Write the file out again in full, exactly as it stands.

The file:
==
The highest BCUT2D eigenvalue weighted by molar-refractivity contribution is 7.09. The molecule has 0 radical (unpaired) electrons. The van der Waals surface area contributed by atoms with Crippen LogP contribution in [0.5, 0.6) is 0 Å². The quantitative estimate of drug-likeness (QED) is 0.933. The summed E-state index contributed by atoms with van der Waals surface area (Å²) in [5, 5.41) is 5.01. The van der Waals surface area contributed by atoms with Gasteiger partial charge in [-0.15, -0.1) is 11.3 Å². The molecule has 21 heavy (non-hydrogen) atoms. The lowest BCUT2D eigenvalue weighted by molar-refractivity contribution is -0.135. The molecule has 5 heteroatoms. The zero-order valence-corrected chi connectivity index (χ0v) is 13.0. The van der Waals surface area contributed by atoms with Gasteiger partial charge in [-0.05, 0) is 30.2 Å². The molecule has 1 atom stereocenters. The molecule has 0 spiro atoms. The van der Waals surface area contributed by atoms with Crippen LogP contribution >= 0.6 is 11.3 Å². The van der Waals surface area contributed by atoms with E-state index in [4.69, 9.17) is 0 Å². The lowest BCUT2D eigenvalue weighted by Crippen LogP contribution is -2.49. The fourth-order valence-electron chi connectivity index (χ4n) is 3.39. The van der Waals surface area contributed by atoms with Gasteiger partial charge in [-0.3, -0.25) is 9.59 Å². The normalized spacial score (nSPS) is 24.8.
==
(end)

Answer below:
The highest BCUT2D eigenvalue weighted by molar-refractivity contribution is 7.09. The molecule has 0 radical (unpaired) electrons. The van der Waals surface area contributed by atoms with Crippen LogP contribution in [0.5, 0.6) is 0 Å². The quantitative estimate of drug-likeness (QED) is 0.933. The summed E-state index contributed by atoms with van der Waals surface area (Å²) in [5, 5.41) is 5.01. The van der Waals surface area contributed by atoms with Gasteiger partial charge in [-0.15, -0.1) is 11.3 Å². The molecule has 21 heavy (non-hydrogen) atoms. The lowest BCUT2D eigenvalue weighted by molar-refractivity contribution is -0.135. The molecule has 5 heteroatoms. The zero-order valence-corrected chi connectivity index (χ0v) is 13.0. The van der Waals surface area contributed by atoms with Gasteiger partial charge in [-0.05, 0) is 30.2 Å². The molecule has 1 atom stereocenters. The molecule has 0 spiro atoms. The van der Waals surface area contributed by atoms with Crippen LogP contribution >= 0.6 is 11.3 Å². The van der Waals surface area contributed by atoms with E-state index in [4.69, 9.17) is 0 Å². The lowest BCUT2D eigenvalue weighted by Crippen LogP contribution is -2.49. The fourth-order valence-electron chi connectivity index (χ4n) is 3.39. The van der Waals surface area contributed by atoms with Gasteiger partial charge in [-0.3, -0.25) is 9.59 Å². The normalized spacial score (nSPS) is 24.8.